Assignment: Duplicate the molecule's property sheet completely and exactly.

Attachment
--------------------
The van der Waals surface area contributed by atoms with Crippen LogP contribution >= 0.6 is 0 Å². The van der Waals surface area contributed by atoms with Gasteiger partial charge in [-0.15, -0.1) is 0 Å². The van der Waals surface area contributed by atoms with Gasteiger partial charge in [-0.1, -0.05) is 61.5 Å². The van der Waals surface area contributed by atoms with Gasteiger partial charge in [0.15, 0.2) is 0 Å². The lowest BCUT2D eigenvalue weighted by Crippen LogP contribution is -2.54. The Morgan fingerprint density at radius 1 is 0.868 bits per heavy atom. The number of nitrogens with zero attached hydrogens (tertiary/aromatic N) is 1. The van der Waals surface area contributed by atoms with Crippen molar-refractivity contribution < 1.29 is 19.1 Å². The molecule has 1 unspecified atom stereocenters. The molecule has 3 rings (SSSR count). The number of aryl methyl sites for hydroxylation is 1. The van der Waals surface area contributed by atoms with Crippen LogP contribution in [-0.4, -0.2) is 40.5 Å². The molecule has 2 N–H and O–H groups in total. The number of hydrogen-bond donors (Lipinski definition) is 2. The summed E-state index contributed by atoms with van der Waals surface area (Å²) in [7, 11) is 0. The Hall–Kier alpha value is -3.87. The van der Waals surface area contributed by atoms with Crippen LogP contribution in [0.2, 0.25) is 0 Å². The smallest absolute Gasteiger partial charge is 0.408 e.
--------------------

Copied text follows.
The van der Waals surface area contributed by atoms with Crippen LogP contribution >= 0.6 is 0 Å². The van der Waals surface area contributed by atoms with Gasteiger partial charge in [-0.15, -0.1) is 0 Å². The van der Waals surface area contributed by atoms with Gasteiger partial charge in [-0.1, -0.05) is 61.5 Å². The van der Waals surface area contributed by atoms with Gasteiger partial charge in [0.15, 0.2) is 0 Å². The lowest BCUT2D eigenvalue weighted by Crippen LogP contribution is -2.54. The Morgan fingerprint density at radius 1 is 0.868 bits per heavy atom. The number of nitrogens with zero attached hydrogens (tertiary/aromatic N) is 1. The van der Waals surface area contributed by atoms with Crippen molar-refractivity contribution < 1.29 is 19.1 Å². The molecule has 1 unspecified atom stereocenters. The molecule has 3 rings (SSSR count). The number of aryl methyl sites for hydroxylation is 1. The van der Waals surface area contributed by atoms with Crippen LogP contribution in [-0.4, -0.2) is 40.5 Å². The molecule has 2 N–H and O–H groups in total. The number of hydrogen-bond donors (Lipinski definition) is 2. The summed E-state index contributed by atoms with van der Waals surface area (Å²) in [7, 11) is 0. The Hall–Kier alpha value is -3.87. The van der Waals surface area contributed by atoms with Crippen LogP contribution in [0.2, 0.25) is 0 Å². The smallest absolute Gasteiger partial charge is 0.408 e.